Shot one: a white sun rises against a red sky, recreating the Japanese flag as an inverted film negative. Shot two: a demolition ball crashes into a support beam, shattering the bones of an old apartment building. By the magic of montage, it is as if the sun itself has swung out of the sky on a massive metal chain to clear space for a new city. This is how Kon Ichikawa’s 1965 film Tokyo Olympiad begins: with a national symbol followed by a mechanical crane, with a metaphor as subtle as thousands of tons of stone smashing to the ground. The sun rises, a weight swings; a relic falls, a stadium appears. Ascending from the detritus of war, Japan is finally hosting its first Olympic Games. It is a new dawn, and it is time to rebuild.
But this will take more than patriotic sentiment and modern machinery: it will take man-hours. For a moment, we catch a glimpse of Olympic construction workers in hard hats, stooping to dig out the wreckage. With the camera watching, one of them pauses, raising his head and looking askance through the dust, his gaze pointed just out of frame. Who is this laborer? We don’t know. Anonymous, he is himself an abstracted symbol: Ichikawa’s first Olympic hero, a physical competitor chasing his own dream. However high the cost and difficult the labor, this work guarantees a brighter future, for both the nameless laborer and the country.
Or, at least, that was the story of the Games that Japan’s Olympic committee asked Ichikawa to tell. Looking at Tokyo’s Olympic dawn, we could see this figure bathed in light, but we might also see him casting a long, dark shadow. The latter is what Japanese novelist Yu Miri sees; she has told the tale another way. Tokyo Ueno Station, Yu’s 2014 novel that was translated into English last year, gives a name to Ichikawa’s nameless construction worker. In January of 1964, Kazu has just arrived in Tokyo by train, leaving his home in Fukushima to take a job building sports facilities for the upcoming Games. For the next fifty years, he lives as an itinerant laborer, until Tokyo’s bid for 2016 drives him, now homeless, out of his tent in Ueno Park and on to his death. Tokyo 2020 finds him haunting the park as a ghost. Ichikawa’s laboring hero—promised a share of the prosperity of the new Olympic city—becomes, in Yu’s novel, an emblem of the Games’ human cost.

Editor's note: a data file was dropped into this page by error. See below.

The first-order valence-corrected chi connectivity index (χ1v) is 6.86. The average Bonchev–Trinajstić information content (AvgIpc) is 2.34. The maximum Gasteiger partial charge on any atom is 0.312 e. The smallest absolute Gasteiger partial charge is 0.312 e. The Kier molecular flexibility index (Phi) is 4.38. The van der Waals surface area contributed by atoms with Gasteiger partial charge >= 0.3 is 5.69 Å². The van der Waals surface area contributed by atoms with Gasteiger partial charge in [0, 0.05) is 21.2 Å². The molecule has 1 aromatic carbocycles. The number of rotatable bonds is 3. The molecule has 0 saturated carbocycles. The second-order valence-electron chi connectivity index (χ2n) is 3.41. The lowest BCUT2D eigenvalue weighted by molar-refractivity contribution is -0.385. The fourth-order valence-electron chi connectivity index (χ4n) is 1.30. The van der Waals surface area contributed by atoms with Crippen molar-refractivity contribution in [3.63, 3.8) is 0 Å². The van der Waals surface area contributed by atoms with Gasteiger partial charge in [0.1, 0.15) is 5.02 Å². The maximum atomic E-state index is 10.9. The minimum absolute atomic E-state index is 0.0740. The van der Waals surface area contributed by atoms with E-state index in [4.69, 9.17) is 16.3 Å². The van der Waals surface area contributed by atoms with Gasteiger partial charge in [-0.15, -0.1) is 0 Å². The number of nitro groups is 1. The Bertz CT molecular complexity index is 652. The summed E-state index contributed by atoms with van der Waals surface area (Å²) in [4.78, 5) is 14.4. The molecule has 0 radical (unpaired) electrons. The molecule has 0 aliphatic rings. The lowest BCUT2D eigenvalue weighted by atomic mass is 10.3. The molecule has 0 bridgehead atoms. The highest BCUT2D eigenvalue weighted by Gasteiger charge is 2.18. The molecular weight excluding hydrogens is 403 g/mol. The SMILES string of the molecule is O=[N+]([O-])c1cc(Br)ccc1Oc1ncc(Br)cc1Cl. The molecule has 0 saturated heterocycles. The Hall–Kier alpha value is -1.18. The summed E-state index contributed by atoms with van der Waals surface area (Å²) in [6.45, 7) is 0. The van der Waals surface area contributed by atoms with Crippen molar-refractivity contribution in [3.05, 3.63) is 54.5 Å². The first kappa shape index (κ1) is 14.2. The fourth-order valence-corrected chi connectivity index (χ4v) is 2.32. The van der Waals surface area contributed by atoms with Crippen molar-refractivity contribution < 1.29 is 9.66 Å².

Yu knows these Olympic costs intimately. She is the grandchild of Yang Im-deuk, a Korean long-distance runner and Olympic hopeful who was forced to run for Japan when it occupied Korea. Born in 1968 in Yokohama, she is a second-generation zainichi Korean, a descendent of colonized Koreans living in Japan. That same decade, Japan received a new wave of Korean immigrants: the undocumented and underpaid workers brought in by criminal syndicates to build Olympic facilities.
Miri Yu found both success and controversy with her first two novels (Fish Swimming in Stone in 1994 and Family Cinema in 1997). Tokyo’s courts challenged her autobiographical fictions and Japanese nationalists threatened her book-signings. Refusing to acquiesce, Yu looked to her grandfather’s life and penned End of August and Tokyo Ueno Station, two novels that hinge on the history of the Tokyo Olympics. The Games recur in her work because she recognizes something familiar at their core: the power of the imperial sector and its impoverishment of the colonial sector.
With the new Tokyo Olympics taking place this summer—delayed one year by the pandemic, running up expenses of 30 billion dollars, opposed by four out of five Japanese citizens, and barred to international spectators—Yu is emerging as the world’s guide to the dark side of the Games. After the international success of Morgan Giles’s translation of Tokyo Ueno Station, next year Yu and Giles will publish a translation of End of August, a sprawling epic that begins and ends with the story of Yu’s grandfather. Like Kazu, Yu’s ancestor plods through the novel while alive and dead, running from Korea to Japan and back, then continuing to race into the darkness of the afterlife, where he can no longer see the rising sun of his imperial jersey on his chest. In these novels, the Olympics not only claim lives, but hold their claims on the dead as well. Nations continue to draw glory from runners even after their races have ended; cities continue to profit from laborers even after their workdays are over.